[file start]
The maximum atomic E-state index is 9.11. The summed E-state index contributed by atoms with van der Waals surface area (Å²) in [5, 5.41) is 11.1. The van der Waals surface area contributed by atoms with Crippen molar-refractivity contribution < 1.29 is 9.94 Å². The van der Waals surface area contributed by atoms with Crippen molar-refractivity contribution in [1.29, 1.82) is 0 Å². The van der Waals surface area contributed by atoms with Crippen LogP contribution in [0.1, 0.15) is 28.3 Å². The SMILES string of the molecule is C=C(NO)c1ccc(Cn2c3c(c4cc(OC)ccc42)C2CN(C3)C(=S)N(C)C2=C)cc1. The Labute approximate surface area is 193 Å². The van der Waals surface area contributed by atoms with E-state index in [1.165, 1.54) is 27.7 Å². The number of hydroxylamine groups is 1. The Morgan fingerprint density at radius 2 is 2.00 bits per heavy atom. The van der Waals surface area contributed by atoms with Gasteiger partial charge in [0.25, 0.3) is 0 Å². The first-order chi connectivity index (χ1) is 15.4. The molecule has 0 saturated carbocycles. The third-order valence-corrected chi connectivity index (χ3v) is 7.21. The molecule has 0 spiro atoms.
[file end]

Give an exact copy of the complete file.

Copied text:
The maximum atomic E-state index is 9.11. The summed E-state index contributed by atoms with van der Waals surface area (Å²) in [5, 5.41) is 11.1. The van der Waals surface area contributed by atoms with Crippen molar-refractivity contribution < 1.29 is 9.94 Å². The van der Waals surface area contributed by atoms with Crippen molar-refractivity contribution in [1.29, 1.82) is 0 Å². The van der Waals surface area contributed by atoms with Crippen LogP contribution in [0.1, 0.15) is 28.3 Å². The SMILES string of the molecule is C=C(NO)c1ccc(Cn2c3c(c4cc(OC)ccc42)C2CN(C3)C(=S)N(C)C2=C)cc1. The Labute approximate surface area is 193 Å². The van der Waals surface area contributed by atoms with E-state index in [1.165, 1.54) is 27.7 Å². The number of hydroxylamine groups is 1. The Morgan fingerprint density at radius 2 is 2.00 bits per heavy atom. The van der Waals surface area contributed by atoms with Gasteiger partial charge in [0.25, 0.3) is 0 Å². The first-order chi connectivity index (χ1) is 15.4. The molecule has 0 saturated carbocycles. The third-order valence-corrected chi connectivity index (χ3v) is 7.21. The molecule has 0 spiro atoms.